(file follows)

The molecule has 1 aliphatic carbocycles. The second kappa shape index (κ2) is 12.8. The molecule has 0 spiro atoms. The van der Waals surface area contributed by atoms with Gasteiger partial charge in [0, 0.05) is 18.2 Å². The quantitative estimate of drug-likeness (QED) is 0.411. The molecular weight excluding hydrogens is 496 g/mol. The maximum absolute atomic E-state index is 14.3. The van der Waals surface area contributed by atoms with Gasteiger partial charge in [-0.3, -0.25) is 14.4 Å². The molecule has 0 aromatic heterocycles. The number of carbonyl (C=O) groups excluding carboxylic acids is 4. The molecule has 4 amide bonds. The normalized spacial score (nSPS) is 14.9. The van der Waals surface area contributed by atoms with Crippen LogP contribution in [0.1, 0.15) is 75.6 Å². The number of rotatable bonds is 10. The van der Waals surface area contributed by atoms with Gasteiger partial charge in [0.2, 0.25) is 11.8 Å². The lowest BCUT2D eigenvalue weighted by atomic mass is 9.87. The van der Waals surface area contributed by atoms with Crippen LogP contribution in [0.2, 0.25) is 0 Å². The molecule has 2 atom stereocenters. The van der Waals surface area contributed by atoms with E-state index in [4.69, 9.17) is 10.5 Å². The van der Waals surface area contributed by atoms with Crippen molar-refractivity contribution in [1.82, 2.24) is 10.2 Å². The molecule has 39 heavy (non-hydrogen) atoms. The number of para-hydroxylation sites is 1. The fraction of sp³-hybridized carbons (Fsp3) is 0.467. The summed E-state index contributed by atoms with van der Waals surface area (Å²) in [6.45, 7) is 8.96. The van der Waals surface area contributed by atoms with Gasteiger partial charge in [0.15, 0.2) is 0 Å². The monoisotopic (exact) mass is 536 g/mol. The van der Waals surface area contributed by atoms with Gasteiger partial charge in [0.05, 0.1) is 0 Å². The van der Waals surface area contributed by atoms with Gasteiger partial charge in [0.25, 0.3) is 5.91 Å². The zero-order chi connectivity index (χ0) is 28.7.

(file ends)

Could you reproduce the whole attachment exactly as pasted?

The molecule has 1 aliphatic carbocycles. The second kappa shape index (κ2) is 12.8. The molecule has 0 spiro atoms. The van der Waals surface area contributed by atoms with Gasteiger partial charge in [0, 0.05) is 18.2 Å². The quantitative estimate of drug-likeness (QED) is 0.411. The molecular weight excluding hydrogens is 496 g/mol. The maximum absolute atomic E-state index is 14.3. The van der Waals surface area contributed by atoms with Gasteiger partial charge in [-0.3, -0.25) is 14.4 Å². The molecule has 0 aromatic heterocycles. The number of carbonyl (C=O) groups excluding carboxylic acids is 4. The molecule has 4 amide bonds. The normalized spacial score (nSPS) is 14.9. The van der Waals surface area contributed by atoms with Crippen LogP contribution in [0.1, 0.15) is 75.6 Å². The number of rotatable bonds is 10. The van der Waals surface area contributed by atoms with Gasteiger partial charge in [0.2, 0.25) is 11.8 Å². The lowest BCUT2D eigenvalue weighted by atomic mass is 9.87. The van der Waals surface area contributed by atoms with Crippen LogP contribution in [0.2, 0.25) is 0 Å². The molecule has 2 atom stereocenters. The van der Waals surface area contributed by atoms with E-state index in [4.69, 9.17) is 10.5 Å². The van der Waals surface area contributed by atoms with Crippen molar-refractivity contribution in [1.82, 2.24) is 10.2 Å². The molecule has 39 heavy (non-hydrogen) atoms. The number of para-hydroxylation sites is 1. The fraction of sp³-hybridized carbons (Fsp3) is 0.467. The summed E-state index contributed by atoms with van der Waals surface area (Å²) in [6.45, 7) is 8.96. The van der Waals surface area contributed by atoms with Gasteiger partial charge in [0.15, 0.2) is 0 Å². The monoisotopic (exact) mass is 536 g/mol. The van der Waals surface area contributed by atoms with Gasteiger partial charge in [0.05, 0.1) is 0 Å². The van der Waals surface area contributed by atoms with Gasteiger partial charge in [0.25, 0.3) is 5.91 Å². The zero-order chi connectivity index (χ0) is 28.7.